This is not how it is today. My local grocery market just finished renovating the store to add 4 different meal replacement sections to the front portion of the store and these tend to be much busier than the produce section. In fact, many of the people who “shop” at the store only make use of the first 15 meters. While this initially reduced the flow of people though the rest of the store and made the check-out lines run faster, they have reduced the number of cashiers in response to the decrease flow so it now actually takes longer to checkout. It is clear that the changes have increased profits because they charge a premium on the meal replacement items and these sections are always busy; I’m sure that it is only a matter of time before they begin to remove the other sections of the store to replace them with more profitable offerings. I’m not suggesting that the food is bad, it is very tasty. They use high quality ingredients, their recipes are good and it is well prepared. But it isn’t the same experience as selecting the raw ingredients for a meal, buying them, and bringing everything home to prepare. The premiums you are paying for are the convenience of having someone else prepare the meal and the time saving the service provides. So, depending upon the value of your time, it may actually work out to be cheaper to buy it from them as opposed to taking the old-school route.

It doesn’t matter how accurate the information is in the 2019 Canada food guide, a lack of knowledge is not the reason why people choose to eat in a way that does not serve their best long term interests. This occurs because we now have the choice to eat effectively or to eat conveniently. And this brings us to the final thing that needs to be discussed.

Remember that we have the genetic programming to seek out, consume and over-eat high calorie foods in an effort to store energy. Now consider what else we might be programmed to do / not do in order to ensure that there is energy for use later. If you spend the time to consider the possible answers to this statement you’ll notice the irony. If you didn’t take the time and spend the mental effort to generate the answers, you’ve actually modeled the answer perfectly. We are genetically programmed to avoid spending energy doing things that are unnecessary. This includes but is not limited to choosing to avoid thinking about things that do not pose an immediate survival threat and to avoid doing things that will cause us to take physical and mental action whenever possible. Human beings are not lazy per say, we are just not motivated to burn off energy for no reason. When faced with the choice of taking action or not taking action, we’ll favor doing nothing, and when we are faced with two possible actions, we’ll tend to choose the one that has us spend the least amount of energy.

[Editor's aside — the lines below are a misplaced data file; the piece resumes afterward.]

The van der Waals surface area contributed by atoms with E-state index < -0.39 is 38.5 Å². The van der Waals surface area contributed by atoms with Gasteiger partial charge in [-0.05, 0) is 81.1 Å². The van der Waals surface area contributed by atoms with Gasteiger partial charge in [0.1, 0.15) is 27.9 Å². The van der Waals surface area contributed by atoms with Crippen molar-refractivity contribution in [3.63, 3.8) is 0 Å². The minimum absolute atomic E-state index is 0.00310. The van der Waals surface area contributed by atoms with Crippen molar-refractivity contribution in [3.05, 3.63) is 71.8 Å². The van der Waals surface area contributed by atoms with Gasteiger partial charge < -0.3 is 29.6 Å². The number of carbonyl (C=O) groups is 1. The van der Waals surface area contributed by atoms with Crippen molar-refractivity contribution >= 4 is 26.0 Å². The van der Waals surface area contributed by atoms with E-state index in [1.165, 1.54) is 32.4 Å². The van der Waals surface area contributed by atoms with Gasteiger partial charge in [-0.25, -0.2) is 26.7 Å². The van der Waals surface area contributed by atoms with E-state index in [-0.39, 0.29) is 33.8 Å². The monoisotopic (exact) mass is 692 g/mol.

The narrative truth is the human beings are programmed to seek out and consume as much energy as they can and to do this as efficiently as possible with the goal of storing energy for use at some point in the future when food is not available. When we walk into a store, possibly hungry, and are faced with the choice between buying a ready-made meal or buying the items we need to make a meal at home, our programmed desire to save energy will probably kick in and have us standing in line to pick up our meal replacement, one that is larger than what we need and contains more sugar and fat than is necessary. And we’ll go home and eat the entire thing and feel good physically because our brains will release the reward chemicals that come from a good gorge.

Knowing that eating too much will make us gain weight will not change our nature because it IS out nature. Getting fat IS the goal. The genes that would have coded for a different outcome did not get passed along because those who had them died during one of the thousands of famines that hammered our ancestors throughout history.

As well intentioned as the 2019 version of Canada’s Food Guide is, it cannot do very much to overcome millions of years of evolution and “selective breeding” that food scarcity shaped. At best, and it seems like it hit the mark, it can encourage people to take a moment before eating something to consider their motivations for doing what they are about to do. And to maybe, in a moment of mindfulness, make a different choice, one that will ensure a better future, even though it causes the brain to rebel and trigger the negatives emotions associated with the historic and antiquated concern about an impending famine. Will-power and mindful effort towards doing something other than the automatic, something that doesn’t feel as good, but is a step towards full nourishment and sustaining a dietary energy balance.